Tag: unjust enrichment

Unjust enrichment claim over unauthorized use of software was not preempted by the Copyright Act

preemptionThe Copyright Act is a federal law, and is drafted to “preempt” state laws that purport to give individuals rights that are “equivalent” to rights granted under the Copyright Act. The purpose of this preemption is to displace the effect of any equivalent state law, so that the federal framework gets to deal exclusively with copyright.

So when a plaintiff goes to court suing for copyright infringement and also adds a state law claim against the defendant based on the same underlying facts, defendants routinely move to dismiss that state law claim as preempted by the Copyright Act.

That is what happened in a recent case involving a plaintiff software developer who filed a copyright infringement case against a company for whom he had done some work. He added an “unjust enrichment” claim based on state law, which defendants moved to dismiss. But the court denied the motion, holding that in this situation, the unjust enrichment claim was not dealing with rights that were equivalent under the Copyright Act.

Plaintiff’s unjust enrichment claim was based on the fact that he had not been paid any money for the development work he provided to defendants. In other words, he delivered the copyrighted software, which defendants used without paying him. Sounds a lot like copyright infringement, doesn’t it? Or, more precisely, it sounds like the rights he was claiming were equivalent to those provided under the Copyright Act.

But the court held otherwise, namely, that plaintiff had pled an “extra element” that rendered his unjust enrichment claim to not be equivalent to rights under the Copyright Act.

The court drew an important distinction within the doctrine of unjust enrichment, between “implied-in-law” (quasi-) contracts, and “implied in fact” contracts. An implied-in-fact contract claim passes the threshold of having an “extra element” that defeats a preemption challenge, while an implied-in-law contract does not.

An implied-in-law contract is a “fictional” contract created by a court for equitable, not contractual, purposes. It is not an actual contract, but is a legal substitute formed to impose equity between two parties. An implied-in-fact contract, on the other hand, is indeed a contract that is agreed to by non-verbal conduct, rather than explicit words.

Infringement is the unauthorized use of a work, and a court applying an implied-in-law contract would simply be stepping in to remedy an injustice of that infringement. That is why an unjust enrichment claim based on an implied-in-law contract would be preempted. But the implied-in-fact contract has more to it – actual conduct (a factual reality) that is more than just the conduct of the infringement that took place. That is why an implied-in-fact contract claim of unjust enrichment passes the no-preemption test.

(Compare this to the 2010 case of Christen v. Iparadigms that dealt with Turnitin.com.)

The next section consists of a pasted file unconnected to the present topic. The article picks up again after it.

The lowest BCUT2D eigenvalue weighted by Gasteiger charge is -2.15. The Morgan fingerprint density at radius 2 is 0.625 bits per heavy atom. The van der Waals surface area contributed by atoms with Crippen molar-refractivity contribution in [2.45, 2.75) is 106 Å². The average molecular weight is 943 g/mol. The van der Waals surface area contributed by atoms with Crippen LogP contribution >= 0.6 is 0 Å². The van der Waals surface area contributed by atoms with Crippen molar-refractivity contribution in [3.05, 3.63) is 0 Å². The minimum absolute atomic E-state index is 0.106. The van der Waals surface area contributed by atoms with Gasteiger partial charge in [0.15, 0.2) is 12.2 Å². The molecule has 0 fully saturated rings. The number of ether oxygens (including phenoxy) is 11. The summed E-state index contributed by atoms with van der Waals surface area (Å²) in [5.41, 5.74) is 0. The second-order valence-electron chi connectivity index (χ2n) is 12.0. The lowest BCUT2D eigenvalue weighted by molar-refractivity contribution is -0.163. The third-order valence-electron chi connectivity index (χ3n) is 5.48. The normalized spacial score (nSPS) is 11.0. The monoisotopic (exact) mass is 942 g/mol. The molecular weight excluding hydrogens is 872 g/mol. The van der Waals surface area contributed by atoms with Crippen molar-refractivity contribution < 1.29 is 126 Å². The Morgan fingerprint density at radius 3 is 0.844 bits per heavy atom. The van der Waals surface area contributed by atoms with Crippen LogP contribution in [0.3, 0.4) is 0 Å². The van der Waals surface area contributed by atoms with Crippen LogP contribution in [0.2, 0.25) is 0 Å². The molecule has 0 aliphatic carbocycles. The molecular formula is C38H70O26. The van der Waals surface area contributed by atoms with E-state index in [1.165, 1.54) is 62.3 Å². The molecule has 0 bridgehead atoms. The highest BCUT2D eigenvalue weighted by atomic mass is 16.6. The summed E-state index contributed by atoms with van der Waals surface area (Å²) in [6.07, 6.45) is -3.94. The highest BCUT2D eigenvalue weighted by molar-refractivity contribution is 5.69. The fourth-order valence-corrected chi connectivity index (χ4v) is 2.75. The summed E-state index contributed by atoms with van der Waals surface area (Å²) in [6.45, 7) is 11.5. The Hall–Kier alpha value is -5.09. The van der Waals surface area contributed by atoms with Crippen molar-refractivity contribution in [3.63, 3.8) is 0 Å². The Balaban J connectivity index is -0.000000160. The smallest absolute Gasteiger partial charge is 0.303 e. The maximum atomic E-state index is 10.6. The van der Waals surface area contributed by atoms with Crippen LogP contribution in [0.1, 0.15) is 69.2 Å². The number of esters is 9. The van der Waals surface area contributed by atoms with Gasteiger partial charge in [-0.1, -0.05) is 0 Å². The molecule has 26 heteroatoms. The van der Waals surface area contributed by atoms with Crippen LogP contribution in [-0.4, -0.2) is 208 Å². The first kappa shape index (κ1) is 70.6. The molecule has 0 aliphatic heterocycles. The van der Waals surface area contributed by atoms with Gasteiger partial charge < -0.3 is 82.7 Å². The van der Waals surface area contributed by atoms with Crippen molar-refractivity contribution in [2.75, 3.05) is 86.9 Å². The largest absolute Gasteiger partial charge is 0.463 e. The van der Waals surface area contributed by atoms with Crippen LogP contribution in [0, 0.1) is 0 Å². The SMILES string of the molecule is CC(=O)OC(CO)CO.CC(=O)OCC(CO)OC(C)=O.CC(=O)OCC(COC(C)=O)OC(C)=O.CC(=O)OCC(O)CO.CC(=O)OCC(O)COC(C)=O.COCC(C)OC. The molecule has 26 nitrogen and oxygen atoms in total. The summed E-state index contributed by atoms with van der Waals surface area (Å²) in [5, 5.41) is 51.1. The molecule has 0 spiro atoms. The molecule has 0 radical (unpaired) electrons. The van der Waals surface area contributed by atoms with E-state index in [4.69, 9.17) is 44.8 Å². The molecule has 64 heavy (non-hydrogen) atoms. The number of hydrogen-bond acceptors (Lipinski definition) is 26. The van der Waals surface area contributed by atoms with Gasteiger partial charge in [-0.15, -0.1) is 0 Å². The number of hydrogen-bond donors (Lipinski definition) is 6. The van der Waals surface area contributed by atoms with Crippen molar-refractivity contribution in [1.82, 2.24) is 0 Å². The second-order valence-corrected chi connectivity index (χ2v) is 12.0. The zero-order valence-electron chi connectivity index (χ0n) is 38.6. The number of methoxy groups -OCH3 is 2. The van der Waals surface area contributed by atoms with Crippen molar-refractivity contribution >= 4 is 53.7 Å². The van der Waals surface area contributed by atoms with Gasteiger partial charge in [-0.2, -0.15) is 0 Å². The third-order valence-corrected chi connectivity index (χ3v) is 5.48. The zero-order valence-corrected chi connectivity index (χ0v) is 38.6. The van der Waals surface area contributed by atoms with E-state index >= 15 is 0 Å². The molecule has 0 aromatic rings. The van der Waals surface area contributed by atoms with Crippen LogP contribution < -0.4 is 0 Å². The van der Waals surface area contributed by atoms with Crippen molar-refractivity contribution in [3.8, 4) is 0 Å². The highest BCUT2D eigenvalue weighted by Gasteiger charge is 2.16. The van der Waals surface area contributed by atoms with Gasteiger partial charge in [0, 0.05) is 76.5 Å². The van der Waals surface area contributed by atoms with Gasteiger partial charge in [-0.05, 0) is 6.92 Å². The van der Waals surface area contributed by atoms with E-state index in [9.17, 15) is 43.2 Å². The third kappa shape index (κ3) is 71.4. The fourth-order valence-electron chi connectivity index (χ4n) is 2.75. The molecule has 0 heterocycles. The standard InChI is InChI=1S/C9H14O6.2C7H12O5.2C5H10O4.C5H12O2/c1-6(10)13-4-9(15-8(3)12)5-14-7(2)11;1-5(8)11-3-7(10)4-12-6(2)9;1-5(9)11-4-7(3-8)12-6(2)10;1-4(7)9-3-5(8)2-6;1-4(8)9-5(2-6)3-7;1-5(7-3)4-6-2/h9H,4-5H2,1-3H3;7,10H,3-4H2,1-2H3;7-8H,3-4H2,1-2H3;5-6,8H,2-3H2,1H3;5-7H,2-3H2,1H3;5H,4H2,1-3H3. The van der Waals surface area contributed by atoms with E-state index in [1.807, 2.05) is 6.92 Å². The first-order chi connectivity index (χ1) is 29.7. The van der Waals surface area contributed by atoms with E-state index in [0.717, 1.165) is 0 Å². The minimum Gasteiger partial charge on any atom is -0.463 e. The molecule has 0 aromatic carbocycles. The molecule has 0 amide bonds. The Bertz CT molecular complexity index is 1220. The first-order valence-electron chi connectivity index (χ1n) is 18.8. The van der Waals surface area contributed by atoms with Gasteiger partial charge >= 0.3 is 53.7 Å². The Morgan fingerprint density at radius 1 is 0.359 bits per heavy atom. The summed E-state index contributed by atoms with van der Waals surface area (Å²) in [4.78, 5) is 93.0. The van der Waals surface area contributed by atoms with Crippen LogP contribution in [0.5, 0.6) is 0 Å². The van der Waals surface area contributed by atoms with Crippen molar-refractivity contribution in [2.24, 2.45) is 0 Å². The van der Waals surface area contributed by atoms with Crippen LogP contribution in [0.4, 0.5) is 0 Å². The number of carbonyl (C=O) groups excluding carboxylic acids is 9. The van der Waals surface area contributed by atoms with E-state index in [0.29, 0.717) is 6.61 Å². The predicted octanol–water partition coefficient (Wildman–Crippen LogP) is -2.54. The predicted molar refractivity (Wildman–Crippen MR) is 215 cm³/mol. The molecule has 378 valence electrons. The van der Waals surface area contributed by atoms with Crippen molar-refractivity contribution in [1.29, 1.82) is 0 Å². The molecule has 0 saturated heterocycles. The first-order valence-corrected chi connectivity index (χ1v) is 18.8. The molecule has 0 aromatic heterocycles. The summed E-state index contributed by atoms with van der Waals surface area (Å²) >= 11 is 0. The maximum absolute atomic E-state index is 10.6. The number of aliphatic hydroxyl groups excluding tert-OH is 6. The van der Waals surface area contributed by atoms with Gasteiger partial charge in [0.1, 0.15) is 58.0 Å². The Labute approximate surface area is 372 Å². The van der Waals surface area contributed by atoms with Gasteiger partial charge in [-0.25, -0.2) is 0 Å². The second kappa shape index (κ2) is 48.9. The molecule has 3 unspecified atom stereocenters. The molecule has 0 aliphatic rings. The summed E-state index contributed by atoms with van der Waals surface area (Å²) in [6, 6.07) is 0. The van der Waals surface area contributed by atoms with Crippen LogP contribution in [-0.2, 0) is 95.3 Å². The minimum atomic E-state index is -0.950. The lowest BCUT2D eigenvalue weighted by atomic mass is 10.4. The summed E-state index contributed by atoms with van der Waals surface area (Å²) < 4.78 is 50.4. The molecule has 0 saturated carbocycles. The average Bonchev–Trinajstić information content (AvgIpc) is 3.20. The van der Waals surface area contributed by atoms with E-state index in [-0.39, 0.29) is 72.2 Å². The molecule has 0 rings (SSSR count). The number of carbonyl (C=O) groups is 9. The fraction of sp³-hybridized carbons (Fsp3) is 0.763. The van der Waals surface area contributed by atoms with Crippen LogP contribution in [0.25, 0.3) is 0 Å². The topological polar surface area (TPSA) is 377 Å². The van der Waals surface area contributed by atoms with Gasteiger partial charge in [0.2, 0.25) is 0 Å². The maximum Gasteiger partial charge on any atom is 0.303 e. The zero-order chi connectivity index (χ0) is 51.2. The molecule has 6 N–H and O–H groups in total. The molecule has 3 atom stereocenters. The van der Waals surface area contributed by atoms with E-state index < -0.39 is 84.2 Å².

Mahavisno v. Compendia Bioscience, Inc., 2014 WL 340369 (E.D.Mich. January 30, 2014)

State law claims against Turnitin fail

Christen v. Iparadigms, LLC, No. 10-620, 2010 WL 3063137 (E.D.Va. Aug. 4, 2010)

Plaintiff was a graduate student and one of her professors uploaded a couple of plaintiff’s papers to the web-based plagiarism detection service Turnitin. You may remember how the Fourth Circuit held last year that this uploading and use of students’ papers is a protected fair use that would not subject Turnitin to liability for copyright infringement.

Perhaps recognizing the difficulties of a copyright case against Turnitin, plaintiff pursued various state-law, non-copyright claims based on Turnitin’s inclusion of plaintiff’s works in its database. So plaintiff sued for conversion, replevin and unjust enrichment.

The court dismissed all three of these claims, holding that they were preempted by the Copyright Act.

The Copyright Act specifically preempts all state-law rights that are equivalent to those protected under federal copyright law. Many courts apply a two-pronged test to determine if a particular state-law claim is preempted: (1) the work must be within the scope of the subject-matter of copyright, and (2) the rights granted under state law must be equivalent to any exclusive rights within the scope of federal copyright.

The court found that there was “no question” that the works at issue — plaintiff’s unpublished manuscripts — fell within the subject-matter of copyright protection.

It went on to find that plaintiff’s conversion claim was “simply a copyright infringement claim dressed in state-law clothing.” And the rights in the works that the plaintiff asserted — mainly, to use and reproduce the copyrighted work — were exclusive rights granted by the Copyright Act. The conversion claim also failed because plaintiff was not seeking the return or destruction of tangible property, just code stored on the Turnitin server.

The court dismissed the replevin claim on similar grounds. Because there was nothing tangible to be purged or returned, an action in replevin would not be viable. But even more importantly, replevin actions are no longer recognized under Virginia law, as the cause of action was repealed by statute.

Finally, the court held that plaintiff’s unjust enrichment claim failed. Citing to Nimmer and a batch of cases holding unjust enrichment cases to be preempted by the Copyright Act, the court held that a state-law cause of action for unjust enrichment should be regarded as an “equivalent right” to rights granted under the Copyright Act.

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